The FINANCIAL — Moscow says it will shut down the U.S. Consulate in St. Petersburg and expel from Russia the same number of diplomats that Britain, the United States, and others have kicked out of their countries, as tensions continued to mount.
The tit-for-tat retaliation was announced on March 29 by Russian Foreign Minister Sergei Lavrov and comes hours after a ministry spokeswoman said measures would be “unveiled shortly” to counter action taken by the West, according to RFE/RL.
More than 150 Russian diplomats have been expelled by Britain, the United States, NATO, many European Union countries, and several others that are not in the EU, including Ukraine, in response to the poisoning of former Russian spy Sergei Skripal and his daughter, Yulia.
Britain has blamed Russia for the poisoning with a nerve agent, triggering the diplomatic dispute between Moscow and Western countries.
“U.S. Ambassador to Russia Jon Huntsman has been summoned to our ministry, where my deputy Sergei Ryabkov is briefing him on the tit-for-tat steps against the U.S.,” Lavrov said.
“They include the expulsion of the same number of diplomats and our decision to withdraw permission for the work of the consulate general in St. Petersburg.”
The United States earlier expelled 60 Russian diplomats and ordered the shutdown of the Russian Consulate in Seattle.
The Foreign Ministry said the consulate must suspend operations within two days and that 58 U.S. diplomats in Moscow and two in Yekaterinburg will be required to leave by April 5.
“As for the rest of the countries, we will come up with a tit-for-tat response,” Lavrov added.
The U.S. State Department said it was not surprised by Russia’s expulsions but added that there was “no justiifcation” for the moves.
Spokeswoman Heather Nauert told reporters that “Russia should not be acting like a victim” and called its actions “regrettable.”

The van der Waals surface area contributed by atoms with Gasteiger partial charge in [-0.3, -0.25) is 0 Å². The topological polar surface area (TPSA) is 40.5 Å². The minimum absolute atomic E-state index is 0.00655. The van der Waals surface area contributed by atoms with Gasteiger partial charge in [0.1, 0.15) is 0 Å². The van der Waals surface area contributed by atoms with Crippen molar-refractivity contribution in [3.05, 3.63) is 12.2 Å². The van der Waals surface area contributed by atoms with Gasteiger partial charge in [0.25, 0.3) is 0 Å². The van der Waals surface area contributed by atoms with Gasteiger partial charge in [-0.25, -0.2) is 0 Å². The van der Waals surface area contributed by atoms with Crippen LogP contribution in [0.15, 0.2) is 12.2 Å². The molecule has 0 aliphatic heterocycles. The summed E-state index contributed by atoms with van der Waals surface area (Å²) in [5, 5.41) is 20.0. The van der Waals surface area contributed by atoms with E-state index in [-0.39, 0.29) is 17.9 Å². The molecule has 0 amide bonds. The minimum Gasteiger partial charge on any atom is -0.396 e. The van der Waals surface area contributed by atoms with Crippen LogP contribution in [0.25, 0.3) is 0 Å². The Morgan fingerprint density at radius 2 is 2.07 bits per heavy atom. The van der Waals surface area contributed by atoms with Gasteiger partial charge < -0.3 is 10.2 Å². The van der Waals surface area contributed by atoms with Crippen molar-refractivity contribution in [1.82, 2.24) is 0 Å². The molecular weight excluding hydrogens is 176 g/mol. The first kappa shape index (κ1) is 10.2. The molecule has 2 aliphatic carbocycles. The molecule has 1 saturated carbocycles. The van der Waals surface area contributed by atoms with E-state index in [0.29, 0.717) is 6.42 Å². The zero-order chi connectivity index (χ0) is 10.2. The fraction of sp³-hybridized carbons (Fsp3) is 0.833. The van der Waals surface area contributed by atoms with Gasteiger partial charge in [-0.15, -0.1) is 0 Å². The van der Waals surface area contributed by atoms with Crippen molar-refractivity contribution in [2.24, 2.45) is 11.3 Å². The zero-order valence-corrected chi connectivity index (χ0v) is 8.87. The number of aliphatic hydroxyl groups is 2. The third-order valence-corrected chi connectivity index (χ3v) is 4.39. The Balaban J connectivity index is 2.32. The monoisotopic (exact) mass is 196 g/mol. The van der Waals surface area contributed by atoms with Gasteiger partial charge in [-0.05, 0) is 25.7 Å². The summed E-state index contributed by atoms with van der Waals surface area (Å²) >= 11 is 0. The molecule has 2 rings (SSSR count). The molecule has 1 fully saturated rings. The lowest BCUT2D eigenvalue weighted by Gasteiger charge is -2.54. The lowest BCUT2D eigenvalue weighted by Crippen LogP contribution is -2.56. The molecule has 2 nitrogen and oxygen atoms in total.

“It’s clear from the list provided to us that the Russian Federation is not interested in a dialogue on issues that matter to our two countries. We reserve the right to respond,” Nauert said.
White House press secretary Sarah Sanders said the tit-for-tat expulsions marks “a further deterioration in the United States-Russian relationship.”
UN Secretary-General Antonio Guterres responded to the latest actions by saying Cold War-style precautions are “necessary again” and that he was “very concerned” by the situation.
He told reporters the atmosphere was “similar to a large extent to what we lived through during the Cold War” and called for renewed “mechanisms of communication and control to avoid escalation and make sure things would not get out of control where tensions would rise.”
The Skripals were found slumped on a bench in the southern English city of Salisbury on March 4.
Moscow has denied it was behind the attack and has called on Britain to prove it did not itself poison Skripal, 66, and his 33-year-old daughter.
Both Skripals had been hospitalized since the attack in critical condition, but British health officials said on March 29 that Yulia Skripal was “improving rapidly” and was no longer in critical condition.
Her father remained in critical but stable condition, after earlier reports said chances of recovery for both appeared slim.
“I’m pleased to be able to report an improvement in the condition of Yulia Skripal. She has responded well to treatment but continues to receive expert clinical care 24 hours a day,” Christine Blanshard, medical director for Salisbury District Hospital, said on March 29.
Skripal, a former Russian military intelligence officer imprisoned by Moscow after being convicted of passing on information about Russian agents in various European countries, came to Britain in a 2010 spy swap.
The expulsions are just the latest in a series of tit-for-tat diplomatic moves by the United States and Russia.
The administration of President Barack Obama expelled 35 Russian diplomats and closed two recreation facilities in the United States in late 2016 in retaliation for Moscow’s interference in the U.S. presidential campaign.
After the U.S. Congress passed a bill imposing new sanctions on Russia and making it harder for President Donald Trump to ease or lift existing measures, theKremlin in July 2017 ordered Washington to reduce its staff at the U.S. Embassy in Moscow and consulates to 455 people, a cut of about 755, although not all were diplomats.
The United States responded by ordering Russia to vacate its consulate in San Francisco and trade annexes in Washington and New York, steps intended to produce parity in the sizes of the Russian and U.S. diplomatic missions.
With reporting by Interfax, AFP, Reuters, AP, and dpa